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Metals Stocks: Gold ends sharply lower for a second session as U.S. dollar extends firming trend

Metals Stocks

December gold falls but manages to hold above $2,000 level after two-day skid

Gold bullion on show at Merrion vaults in Dublin on January 7, 2019


Gold prices finished lower Thursday, with downward momentum for the precious metal coming amid a Federal Reserve that hinted at a less-accommodative posture than hoped and a dollar that has gained some altitude off two-year lows in the past two sessions.

In their discussions, reflected in the minutes from the central bank’s meeting on July 28-19 published a half-hour after Comex metals settled on Wednesday, Fed officials said there had been an increase in uncertainty about the economic outlook since their prior meeting in mid-June.

“We are at a very vulnerable spot, and I don’t know what the next shoe to drop will be,” said Richmond Fed President Thomas Barkin, in comments on Wednesday after the release of minutes.

However, the decision to hold off on implementing so-called yield-curve control, has been interpreted by some as not as dovish a message from the Fed as had been hoped, which nudged the dollar higher and weighed on bullion.

A measure of the U.S. dollar, the ICE U.S. Dollar Index
has been trading on either side of unchanged on Thursday after a roughly 0.5% gain on Wednesday for the gauge against a half-dozen currencies. The dollar had hit its lowest print since 2018 last week. A firmer dollar can undercut the appeal of buying gold for overseas buyers.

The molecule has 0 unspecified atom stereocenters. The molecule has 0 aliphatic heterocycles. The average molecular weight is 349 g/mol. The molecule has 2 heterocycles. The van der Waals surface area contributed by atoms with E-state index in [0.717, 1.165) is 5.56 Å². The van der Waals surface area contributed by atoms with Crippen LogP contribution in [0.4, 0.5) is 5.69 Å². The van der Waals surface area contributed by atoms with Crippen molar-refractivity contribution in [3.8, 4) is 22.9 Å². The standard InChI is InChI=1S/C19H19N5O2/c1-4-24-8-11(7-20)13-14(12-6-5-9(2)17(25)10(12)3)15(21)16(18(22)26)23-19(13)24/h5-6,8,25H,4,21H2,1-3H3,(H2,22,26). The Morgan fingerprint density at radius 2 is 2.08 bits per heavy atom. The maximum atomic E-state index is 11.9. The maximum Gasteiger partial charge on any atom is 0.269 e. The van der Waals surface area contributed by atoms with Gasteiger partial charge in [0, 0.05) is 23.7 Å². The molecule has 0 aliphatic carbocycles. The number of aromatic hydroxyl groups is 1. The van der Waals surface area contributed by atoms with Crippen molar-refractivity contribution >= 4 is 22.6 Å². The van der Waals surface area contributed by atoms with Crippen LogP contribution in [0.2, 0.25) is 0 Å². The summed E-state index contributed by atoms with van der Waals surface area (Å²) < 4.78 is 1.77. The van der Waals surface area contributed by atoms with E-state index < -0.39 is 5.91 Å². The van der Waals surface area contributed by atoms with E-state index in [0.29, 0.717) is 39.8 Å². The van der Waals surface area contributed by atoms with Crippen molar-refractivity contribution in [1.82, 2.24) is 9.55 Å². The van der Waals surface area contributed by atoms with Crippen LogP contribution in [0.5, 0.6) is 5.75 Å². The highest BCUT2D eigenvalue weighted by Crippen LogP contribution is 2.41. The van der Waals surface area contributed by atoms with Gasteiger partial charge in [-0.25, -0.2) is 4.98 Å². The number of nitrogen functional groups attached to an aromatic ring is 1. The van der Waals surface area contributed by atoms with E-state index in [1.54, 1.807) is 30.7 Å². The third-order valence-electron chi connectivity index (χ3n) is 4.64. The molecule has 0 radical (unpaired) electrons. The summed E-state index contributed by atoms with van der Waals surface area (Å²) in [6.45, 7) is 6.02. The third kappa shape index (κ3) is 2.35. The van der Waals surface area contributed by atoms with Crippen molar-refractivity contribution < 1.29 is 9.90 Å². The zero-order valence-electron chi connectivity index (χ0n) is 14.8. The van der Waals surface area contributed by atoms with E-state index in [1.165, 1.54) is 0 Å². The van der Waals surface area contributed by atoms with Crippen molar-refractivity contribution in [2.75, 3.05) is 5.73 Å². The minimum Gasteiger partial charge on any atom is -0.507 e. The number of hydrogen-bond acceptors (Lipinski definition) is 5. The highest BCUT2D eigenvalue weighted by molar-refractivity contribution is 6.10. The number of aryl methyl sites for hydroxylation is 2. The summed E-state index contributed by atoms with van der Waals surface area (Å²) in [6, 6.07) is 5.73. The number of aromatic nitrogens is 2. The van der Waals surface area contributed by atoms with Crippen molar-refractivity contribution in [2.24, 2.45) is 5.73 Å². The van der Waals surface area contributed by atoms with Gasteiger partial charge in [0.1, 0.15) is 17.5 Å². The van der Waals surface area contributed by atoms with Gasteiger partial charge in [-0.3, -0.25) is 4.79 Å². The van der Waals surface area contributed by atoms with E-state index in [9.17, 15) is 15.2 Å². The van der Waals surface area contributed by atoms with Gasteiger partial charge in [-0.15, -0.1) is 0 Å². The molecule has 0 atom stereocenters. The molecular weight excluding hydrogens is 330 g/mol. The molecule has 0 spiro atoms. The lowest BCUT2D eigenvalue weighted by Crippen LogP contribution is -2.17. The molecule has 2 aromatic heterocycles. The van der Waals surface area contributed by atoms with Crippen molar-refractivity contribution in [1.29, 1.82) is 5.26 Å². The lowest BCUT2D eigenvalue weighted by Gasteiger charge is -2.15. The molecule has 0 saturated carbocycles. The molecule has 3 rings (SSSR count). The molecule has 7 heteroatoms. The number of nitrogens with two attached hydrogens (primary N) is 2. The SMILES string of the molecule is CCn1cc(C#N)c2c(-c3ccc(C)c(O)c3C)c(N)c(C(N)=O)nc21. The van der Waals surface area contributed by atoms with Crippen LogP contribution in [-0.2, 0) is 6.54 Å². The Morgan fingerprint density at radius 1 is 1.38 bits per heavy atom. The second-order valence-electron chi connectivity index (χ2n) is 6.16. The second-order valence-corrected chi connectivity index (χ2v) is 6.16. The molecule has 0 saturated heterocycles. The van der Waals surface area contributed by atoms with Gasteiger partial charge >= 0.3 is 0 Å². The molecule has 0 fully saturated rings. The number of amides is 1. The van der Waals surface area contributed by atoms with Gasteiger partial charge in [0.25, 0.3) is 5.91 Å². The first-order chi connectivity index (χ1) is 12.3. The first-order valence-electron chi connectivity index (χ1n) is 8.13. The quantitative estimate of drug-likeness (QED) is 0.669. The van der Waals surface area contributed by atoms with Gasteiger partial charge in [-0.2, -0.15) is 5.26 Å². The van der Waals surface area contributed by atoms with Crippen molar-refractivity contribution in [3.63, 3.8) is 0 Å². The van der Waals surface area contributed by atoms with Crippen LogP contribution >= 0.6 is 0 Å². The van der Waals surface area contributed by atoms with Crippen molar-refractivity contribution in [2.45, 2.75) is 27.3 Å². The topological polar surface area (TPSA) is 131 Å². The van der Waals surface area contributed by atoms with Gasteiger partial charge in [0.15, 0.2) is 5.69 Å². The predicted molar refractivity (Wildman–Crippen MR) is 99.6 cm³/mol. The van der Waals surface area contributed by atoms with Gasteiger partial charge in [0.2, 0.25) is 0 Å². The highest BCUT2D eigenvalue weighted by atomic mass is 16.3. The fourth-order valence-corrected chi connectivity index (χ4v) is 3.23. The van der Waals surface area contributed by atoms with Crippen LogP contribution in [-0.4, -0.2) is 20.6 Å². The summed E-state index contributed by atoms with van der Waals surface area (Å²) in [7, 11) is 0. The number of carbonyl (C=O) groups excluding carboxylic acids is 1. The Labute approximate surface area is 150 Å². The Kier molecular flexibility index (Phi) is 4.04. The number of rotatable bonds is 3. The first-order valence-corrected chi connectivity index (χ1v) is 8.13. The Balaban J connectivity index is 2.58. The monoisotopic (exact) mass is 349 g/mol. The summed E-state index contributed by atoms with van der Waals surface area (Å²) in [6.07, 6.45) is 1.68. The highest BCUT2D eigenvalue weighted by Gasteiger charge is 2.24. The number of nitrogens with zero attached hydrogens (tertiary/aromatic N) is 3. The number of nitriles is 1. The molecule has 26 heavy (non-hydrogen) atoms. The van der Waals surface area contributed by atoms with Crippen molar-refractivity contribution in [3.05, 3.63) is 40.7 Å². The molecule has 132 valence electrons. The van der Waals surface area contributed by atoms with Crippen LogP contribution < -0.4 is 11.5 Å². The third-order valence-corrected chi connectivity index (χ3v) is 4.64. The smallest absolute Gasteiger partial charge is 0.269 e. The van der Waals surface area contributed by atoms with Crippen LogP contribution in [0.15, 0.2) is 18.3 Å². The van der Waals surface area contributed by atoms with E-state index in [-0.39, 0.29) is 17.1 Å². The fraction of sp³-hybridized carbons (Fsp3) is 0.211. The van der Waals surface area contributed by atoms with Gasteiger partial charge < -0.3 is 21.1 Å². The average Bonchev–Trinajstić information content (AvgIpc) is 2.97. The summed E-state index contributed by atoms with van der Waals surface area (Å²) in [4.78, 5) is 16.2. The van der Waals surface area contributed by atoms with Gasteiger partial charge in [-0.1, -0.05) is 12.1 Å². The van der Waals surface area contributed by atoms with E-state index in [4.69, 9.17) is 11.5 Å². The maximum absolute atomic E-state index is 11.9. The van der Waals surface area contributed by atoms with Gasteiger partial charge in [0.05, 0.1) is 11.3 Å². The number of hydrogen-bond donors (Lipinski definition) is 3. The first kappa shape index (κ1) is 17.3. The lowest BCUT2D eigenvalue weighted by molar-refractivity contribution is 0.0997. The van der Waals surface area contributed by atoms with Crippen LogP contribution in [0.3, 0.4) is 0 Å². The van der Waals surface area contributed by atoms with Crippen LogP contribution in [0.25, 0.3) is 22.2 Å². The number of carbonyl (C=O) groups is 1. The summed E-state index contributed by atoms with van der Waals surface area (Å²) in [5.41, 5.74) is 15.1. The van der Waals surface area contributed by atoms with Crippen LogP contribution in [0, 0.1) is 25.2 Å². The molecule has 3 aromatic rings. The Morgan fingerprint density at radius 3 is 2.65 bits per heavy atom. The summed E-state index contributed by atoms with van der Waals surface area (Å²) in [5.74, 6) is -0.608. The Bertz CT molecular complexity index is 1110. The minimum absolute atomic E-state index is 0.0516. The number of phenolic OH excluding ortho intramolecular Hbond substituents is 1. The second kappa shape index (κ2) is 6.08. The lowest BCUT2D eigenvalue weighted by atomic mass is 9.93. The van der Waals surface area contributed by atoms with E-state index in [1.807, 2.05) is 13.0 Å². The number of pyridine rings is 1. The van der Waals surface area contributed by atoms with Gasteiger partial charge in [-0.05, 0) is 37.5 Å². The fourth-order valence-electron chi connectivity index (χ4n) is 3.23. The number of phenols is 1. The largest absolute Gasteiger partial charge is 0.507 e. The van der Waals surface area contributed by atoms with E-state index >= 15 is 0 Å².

“The rebound in the US dollar has also sparked a fresh bout of weakness in gold prices which sold off sharply and are now testing support at the $1,920 an ounce, and the renewed uncertainty over the pace of further monetary stimulus from the Federal Reserve,” wrote Michael Hewson, chief market analyst at CMC Markets UK.

On Thursday, December gold


settled $23.80, or 1.2%, at $1,946.50, after declining 2.1% on Wednesday.

Meanwhile, September silver prices

shed 19.3 cents, or less than 0.7%, to end at $27.147 an ounce, after gold’s sister commodity declined 2.6% in the previous session.

Gold and silver initially added to their declines after U.S. economic reports came in worse than expected. A weekly jobless benefit-claims report and a reading of manufacturing activity in the Philadelphia area, the Philly Fed index, pointed to signs of a weakening recovery in employment and growth in the COVID-19 era.

Elsewhere on Comex, September copper

lost 4.85 cents, or 1.6%, to settle at $2.9745 a pound, a day after the industrial metal finished at a two-year high. Meanwhile, October platinum

declined $29.40, or 3.1%, to close at $926.90 an ounce, while September

picked up $7.80, or 0.4%, to settle at $2,186.90 an ounce.

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